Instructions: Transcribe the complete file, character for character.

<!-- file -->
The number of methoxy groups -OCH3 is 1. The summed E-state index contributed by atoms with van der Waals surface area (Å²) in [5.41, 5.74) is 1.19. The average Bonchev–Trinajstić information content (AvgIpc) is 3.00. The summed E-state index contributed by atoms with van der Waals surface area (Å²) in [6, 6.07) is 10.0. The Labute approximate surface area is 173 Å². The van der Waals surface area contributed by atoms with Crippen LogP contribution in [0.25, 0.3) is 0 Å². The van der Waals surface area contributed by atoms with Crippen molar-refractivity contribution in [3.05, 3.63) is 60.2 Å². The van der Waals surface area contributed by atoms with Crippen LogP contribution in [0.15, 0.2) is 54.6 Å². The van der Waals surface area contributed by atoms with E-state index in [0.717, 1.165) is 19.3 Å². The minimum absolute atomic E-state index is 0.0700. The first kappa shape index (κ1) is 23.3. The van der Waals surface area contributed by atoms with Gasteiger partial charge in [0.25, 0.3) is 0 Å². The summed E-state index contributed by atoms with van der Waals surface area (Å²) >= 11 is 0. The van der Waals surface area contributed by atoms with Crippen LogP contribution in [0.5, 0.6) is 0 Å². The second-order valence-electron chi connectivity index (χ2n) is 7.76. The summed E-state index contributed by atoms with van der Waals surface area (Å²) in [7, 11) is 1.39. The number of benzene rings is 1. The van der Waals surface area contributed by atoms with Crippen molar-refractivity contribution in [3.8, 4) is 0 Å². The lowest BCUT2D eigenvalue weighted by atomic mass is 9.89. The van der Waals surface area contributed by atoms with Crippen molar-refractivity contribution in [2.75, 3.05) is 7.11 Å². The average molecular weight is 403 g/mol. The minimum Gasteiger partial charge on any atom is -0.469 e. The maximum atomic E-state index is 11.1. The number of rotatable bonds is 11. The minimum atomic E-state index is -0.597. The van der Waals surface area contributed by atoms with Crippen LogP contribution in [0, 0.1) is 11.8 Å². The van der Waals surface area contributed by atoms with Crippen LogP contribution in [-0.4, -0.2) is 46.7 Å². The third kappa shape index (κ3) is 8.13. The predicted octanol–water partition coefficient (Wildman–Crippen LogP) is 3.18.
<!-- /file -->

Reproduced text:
The number of methoxy groups -OCH3 is 1. The summed E-state index contributed by atoms with van der Waals surface area (Å²) in [5.41, 5.74) is 1.19. The average Bonchev–Trinajstić information content (AvgIpc) is 3.00. The summed E-state index contributed by atoms with van der Waals surface area (Å²) in [6, 6.07) is 10.0. The Labute approximate surface area is 173 Å². The van der Waals surface area contributed by atoms with Crippen LogP contribution in [0.25, 0.3) is 0 Å². The van der Waals surface area contributed by atoms with Crippen molar-refractivity contribution in [3.05, 3.63) is 60.2 Å². The van der Waals surface area contributed by atoms with Crippen LogP contribution in [0.15, 0.2) is 54.6 Å². The van der Waals surface area contributed by atoms with E-state index in [0.717, 1.165) is 19.3 Å². The minimum absolute atomic E-state index is 0.0700. The first kappa shape index (κ1) is 23.3. The van der Waals surface area contributed by atoms with Gasteiger partial charge in [0.25, 0.3) is 0 Å². The summed E-state index contributed by atoms with van der Waals surface area (Å²) >= 11 is 0. The van der Waals surface area contributed by atoms with Crippen LogP contribution in [0.5, 0.6) is 0 Å². The second-order valence-electron chi connectivity index (χ2n) is 7.76. The summed E-state index contributed by atoms with van der Waals surface area (Å²) in [7, 11) is 1.39. The number of benzene rings is 1. The van der Waals surface area contributed by atoms with Crippen molar-refractivity contribution in [3.8, 4) is 0 Å². The lowest BCUT2D eigenvalue weighted by atomic mass is 9.89. The van der Waals surface area contributed by atoms with Crippen molar-refractivity contribution in [2.75, 3.05) is 7.11 Å². The average molecular weight is 403 g/mol. The minimum Gasteiger partial charge on any atom is -0.469 e. The maximum atomic E-state index is 11.1. The number of rotatable bonds is 11. The minimum atomic E-state index is -0.597. The van der Waals surface area contributed by atoms with Crippen LogP contribution in [0, 0.1) is 11.8 Å². The van der Waals surface area contributed by atoms with Crippen LogP contribution in [-0.4, -0.2) is 46.7 Å². The third kappa shape index (κ3) is 8.13. The predicted octanol–water partition coefficient (Wildman–Crippen LogP) is 3.18.